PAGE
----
This caching plugin is a bit different from the other options in this list. It’s just as strong a choice, but it’s only compatible with LiteSpeed web servers, which are an alternative to using Apache or NGINX. If you’re a LiteSpeed user, then you can benefit from this plugin since it interacts directly with your server’s caching features. On the other hand, if you’re not sure what type of server your setup is using, chances are it’s not LiteSpeed.

5. W3 Total Cache (Free)

The W3 Total Cache plugin.

W3 Total Cache is a full-service performance tool, much in the same vein as WP Rocket. It does an admirable job of caching your website, and it enables you to implement advanced features such as lazy loading, support for Accelerated Mobile Pages (AMP), and integration with multiple CDNs. If you’re looking for a caching plugin that’s going to play nice with your CDN, W3 Total Cache is a good bet.

6. Comet Cache (Free and premium versions available)

The Comet Cache plugin.

Comet Cache is one of the most flexible caching solutions available for WordPress. It enables you to create cached copies of all your posts, pages, categories, tags, custom post types, and more. On top of that, it’s effective at recognizing when to serve cached copies and when not to. Comet Cache is also straightforward to set up and well documented, which makes it a perfect option if you’re new to caching plugins.

7. Hyper Cache (Free)

The Hyper Cache plugin.

Hyper Cache is a rather new entry on this list, but it has a couple of interesting features that make it an attractive choice. For one, it enables you to create cached copies for both desktop viewers and mobile visitors. It also includes theme switcher functionality, which can come in handy if your current theme isn’t mobile friendly. In most cases, you shouldn’t need to resort to such a feature, but it may come in handy if you’re stuck with an outdated theme.

8. Cache Enabler (Free)

The Cache Enabler plugin.

Cache Enabler doesn’t reinvent the wheel, but it does its job well when it comes to improving your site’s performance. Along with the caching features you’ve come to expect, this plugin enables you to purge the cached copies of specific pages and provides you with data about how much space your cached copies take up. Plus, it’s fully compatible with Multisite, which gives it a leg up over other similar options.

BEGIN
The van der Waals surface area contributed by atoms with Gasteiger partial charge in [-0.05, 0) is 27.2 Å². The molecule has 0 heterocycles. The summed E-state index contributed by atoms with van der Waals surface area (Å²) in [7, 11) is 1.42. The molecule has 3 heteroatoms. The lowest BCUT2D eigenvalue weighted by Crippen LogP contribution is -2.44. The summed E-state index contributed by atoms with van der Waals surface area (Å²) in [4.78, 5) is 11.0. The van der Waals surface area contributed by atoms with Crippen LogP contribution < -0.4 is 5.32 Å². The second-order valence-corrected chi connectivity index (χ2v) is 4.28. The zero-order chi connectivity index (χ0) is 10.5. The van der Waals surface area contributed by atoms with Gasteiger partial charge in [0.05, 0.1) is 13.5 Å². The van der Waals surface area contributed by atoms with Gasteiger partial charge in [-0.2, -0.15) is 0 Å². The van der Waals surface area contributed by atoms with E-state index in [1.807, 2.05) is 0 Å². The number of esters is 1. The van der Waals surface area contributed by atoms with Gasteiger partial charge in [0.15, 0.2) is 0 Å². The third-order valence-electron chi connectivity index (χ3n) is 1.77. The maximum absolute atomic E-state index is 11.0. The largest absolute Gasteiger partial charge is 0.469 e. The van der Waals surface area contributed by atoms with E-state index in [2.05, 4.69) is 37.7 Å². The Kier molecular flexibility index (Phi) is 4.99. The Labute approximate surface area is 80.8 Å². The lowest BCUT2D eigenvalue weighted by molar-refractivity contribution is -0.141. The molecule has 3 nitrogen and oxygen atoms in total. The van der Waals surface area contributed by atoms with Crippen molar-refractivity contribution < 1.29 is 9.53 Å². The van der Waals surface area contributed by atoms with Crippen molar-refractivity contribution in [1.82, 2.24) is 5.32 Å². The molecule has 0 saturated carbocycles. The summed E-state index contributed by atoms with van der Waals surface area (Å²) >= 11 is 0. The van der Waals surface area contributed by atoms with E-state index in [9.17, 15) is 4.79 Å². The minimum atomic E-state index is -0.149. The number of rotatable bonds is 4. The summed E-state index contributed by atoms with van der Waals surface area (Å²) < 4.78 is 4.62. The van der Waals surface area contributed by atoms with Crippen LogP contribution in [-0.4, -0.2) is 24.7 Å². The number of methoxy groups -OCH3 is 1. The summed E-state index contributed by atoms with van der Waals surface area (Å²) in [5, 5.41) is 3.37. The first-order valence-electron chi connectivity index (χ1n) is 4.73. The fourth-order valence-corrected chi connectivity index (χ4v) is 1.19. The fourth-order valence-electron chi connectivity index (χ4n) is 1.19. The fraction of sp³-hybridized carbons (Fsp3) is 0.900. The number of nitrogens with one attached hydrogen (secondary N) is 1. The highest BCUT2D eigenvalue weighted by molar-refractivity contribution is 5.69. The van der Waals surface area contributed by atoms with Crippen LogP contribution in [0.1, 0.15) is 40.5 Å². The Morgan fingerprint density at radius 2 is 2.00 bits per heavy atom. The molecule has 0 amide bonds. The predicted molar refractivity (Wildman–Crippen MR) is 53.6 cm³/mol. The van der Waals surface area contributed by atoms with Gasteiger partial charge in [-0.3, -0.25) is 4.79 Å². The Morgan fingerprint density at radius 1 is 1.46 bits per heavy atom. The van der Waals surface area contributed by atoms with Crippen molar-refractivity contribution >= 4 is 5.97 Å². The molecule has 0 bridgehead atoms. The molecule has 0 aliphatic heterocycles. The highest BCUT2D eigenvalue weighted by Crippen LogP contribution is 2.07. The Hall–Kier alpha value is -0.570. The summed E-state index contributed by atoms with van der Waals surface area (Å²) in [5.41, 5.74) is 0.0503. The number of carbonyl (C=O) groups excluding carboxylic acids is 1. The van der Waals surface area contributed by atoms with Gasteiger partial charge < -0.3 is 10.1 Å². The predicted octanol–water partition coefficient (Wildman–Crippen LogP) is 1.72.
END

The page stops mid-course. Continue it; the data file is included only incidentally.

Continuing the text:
9. Simple Cache (Free)

The Simple Cache plugin.

Simple Cache is the runt of the litter among the tools we’ve covered so far, but it’s still a solid pick. This plugin lives up to its name by providing you with a one-click caching solution with no long lists of settings. If you’re looking for the simplest way to cache your WordPress site, this is it.

How to Set Up WP Rocket to Work With Uncode

All of the caching plugins described above are excellent options, but if you’re running Uncode we’d recommend giving WP Rocket a try first. Fortunately, setting up WP Rocket is relatively simple. You’ll just need to know how to install and activate WordPress plugins, and read about the tool’s basic settings.

If you are an Uncode user, you’ll be pleased to know that WP Rocket should run perfectly alongside your theme right out of the box. However, there are a couple of settings you should change to get the most out of this integration.

First, there are few JavaScript files you don’t want WP Rocket to minify, since Uncode already does so. To exclude them, head to Settings > WP Rocket, look for the field that reads JS files to exclude from minification, and add the following lines to it:

Configuring WP Rocket's settings.

Now, save your changes and head over to the Uncode > Theme Options tab. Once you’re in, you’ll want to turn on the Asynchronous Adaptive Image System feature:

Configuring Uncode's settings.

This feature enables your visitors to load low-resolution versions of your images when they first visit your site. As your pages finish loading, those low-resolution images will be replaced by the full versions of your graphics. When you combine this feature with lazy loading (and caching), it makes for a very fast website.

3 Examples of Highly-Optimized Websites Powered by Uncode

We’ve already told you that Uncode is optimized for performance, so now it’s time to let the numbers speak for themselves. To that end, we’re going to introduce you to three highly-optimized sites built using the theme. First up, we’ve got Tom Robak’s photography website:

Tom Robak's photography website.

As you can imagine, a photographer’s website has tons of images that need to be optimized for a fast loading experience. According to GTmetrix, this site fits the bill, with a PageSpeed Score of 94%. In layman’s terms, that means it loads faster than 94% of sites on the web.

Now let’s check out the R99 Photography website:

The R99 Photography website.

With a PageSpeed Score of 80%, this site is not as well optimized as our previous entry, but it’s still faster than most other websites. It also offers a great example of Uncode’s asynchronous adaptive images system in action.

Finally, let’s take a look at a website that isn’t a photography portfolio – Undsgn itself:

The Undsgn website.

In this case, we managed to beat Tom Robak’s high score with a blazing fast PageSpeed Score of 97%. There’s still some small room for improvement – 3%, to be exact – but it’s a pretty nice score if we do say so ourselves.


An extra second can mean the difference between someone deciding to stick around on your website or going right to your competitors. Nowadays, people expect sites to load fast, and they’re not happy when they don’t.

The good news is there’s plenty you can do to improve your site’s performance, such as using a modern theme like Uncode, optimizing your images, and setting up a caching tool. As far as caching plugins go, we’re big fans of WP Rocket. Not only is it one of the best-rated options out there, it also works very well with Uncode. Using both tools side by side should keep your site moving fast.

Do you have any questions about how to speed up your Uncode site? Ask away in the comments section below!